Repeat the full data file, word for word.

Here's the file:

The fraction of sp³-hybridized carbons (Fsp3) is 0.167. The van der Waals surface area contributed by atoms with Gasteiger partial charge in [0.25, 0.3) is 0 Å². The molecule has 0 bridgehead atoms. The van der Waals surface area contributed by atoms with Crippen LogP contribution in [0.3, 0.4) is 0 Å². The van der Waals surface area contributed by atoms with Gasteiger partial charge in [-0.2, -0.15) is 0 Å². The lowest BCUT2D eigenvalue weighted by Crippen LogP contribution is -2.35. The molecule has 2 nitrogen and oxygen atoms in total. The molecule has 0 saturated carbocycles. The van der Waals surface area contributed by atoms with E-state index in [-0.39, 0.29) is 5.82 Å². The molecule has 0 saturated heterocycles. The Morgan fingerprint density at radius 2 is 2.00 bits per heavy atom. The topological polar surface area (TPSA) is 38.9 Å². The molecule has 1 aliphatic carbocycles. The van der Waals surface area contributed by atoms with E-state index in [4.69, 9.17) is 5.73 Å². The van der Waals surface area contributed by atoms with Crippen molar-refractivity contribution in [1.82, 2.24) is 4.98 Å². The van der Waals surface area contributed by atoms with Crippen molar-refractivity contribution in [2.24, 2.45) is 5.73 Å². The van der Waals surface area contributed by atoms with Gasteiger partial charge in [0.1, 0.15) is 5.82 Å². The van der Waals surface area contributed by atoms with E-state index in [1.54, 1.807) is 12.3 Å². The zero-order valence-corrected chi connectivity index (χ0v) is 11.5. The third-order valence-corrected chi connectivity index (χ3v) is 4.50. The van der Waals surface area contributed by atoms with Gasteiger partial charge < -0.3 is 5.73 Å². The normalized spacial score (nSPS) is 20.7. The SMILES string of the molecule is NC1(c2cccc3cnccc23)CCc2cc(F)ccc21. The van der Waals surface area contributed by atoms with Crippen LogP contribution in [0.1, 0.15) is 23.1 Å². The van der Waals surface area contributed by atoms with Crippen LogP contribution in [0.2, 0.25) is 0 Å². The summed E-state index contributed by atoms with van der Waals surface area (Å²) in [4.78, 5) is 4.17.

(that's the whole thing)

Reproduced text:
The fraction of sp³-hybridized carbons (Fsp3) is 0.167. The van der Waals surface area contributed by atoms with Gasteiger partial charge in [0.25, 0.3) is 0 Å². The molecule has 0 bridgehead atoms. The van der Waals surface area contributed by atoms with Crippen LogP contribution in [0.3, 0.4) is 0 Å². The van der Waals surface area contributed by atoms with Gasteiger partial charge in [-0.2, -0.15) is 0 Å². The lowest BCUT2D eigenvalue weighted by Crippen LogP contribution is -2.35. The molecule has 2 nitrogen and oxygen atoms in total. The molecule has 0 saturated carbocycles. The van der Waals surface area contributed by atoms with E-state index in [-0.39, 0.29) is 5.82 Å². The molecule has 0 saturated heterocycles. The Morgan fingerprint density at radius 2 is 2.00 bits per heavy atom. The topological polar surface area (TPSA) is 38.9 Å². The molecule has 1 aliphatic carbocycles. The van der Waals surface area contributed by atoms with E-state index in [4.69, 9.17) is 5.73 Å². The van der Waals surface area contributed by atoms with Crippen molar-refractivity contribution in [1.82, 2.24) is 4.98 Å². The van der Waals surface area contributed by atoms with Crippen molar-refractivity contribution in [2.24, 2.45) is 5.73 Å². The van der Waals surface area contributed by atoms with Gasteiger partial charge in [0.1, 0.15) is 5.82 Å². The van der Waals surface area contributed by atoms with E-state index in [1.54, 1.807) is 12.3 Å². The zero-order valence-corrected chi connectivity index (χ0v) is 11.5. The third-order valence-corrected chi connectivity index (χ3v) is 4.50. The van der Waals surface area contributed by atoms with Gasteiger partial charge < -0.3 is 5.73 Å². The normalized spacial score (nSPS) is 20.7. The SMILES string of the molecule is NC1(c2cccc3cnccc23)CCc2cc(F)ccc21. The van der Waals surface area contributed by atoms with Crippen LogP contribution in [0.1, 0.15) is 23.1 Å². The van der Waals surface area contributed by atoms with Crippen LogP contribution in [0.2, 0.25) is 0 Å². The summed E-state index contributed by atoms with van der Waals surface area (Å²) in [4.78, 5) is 4.17.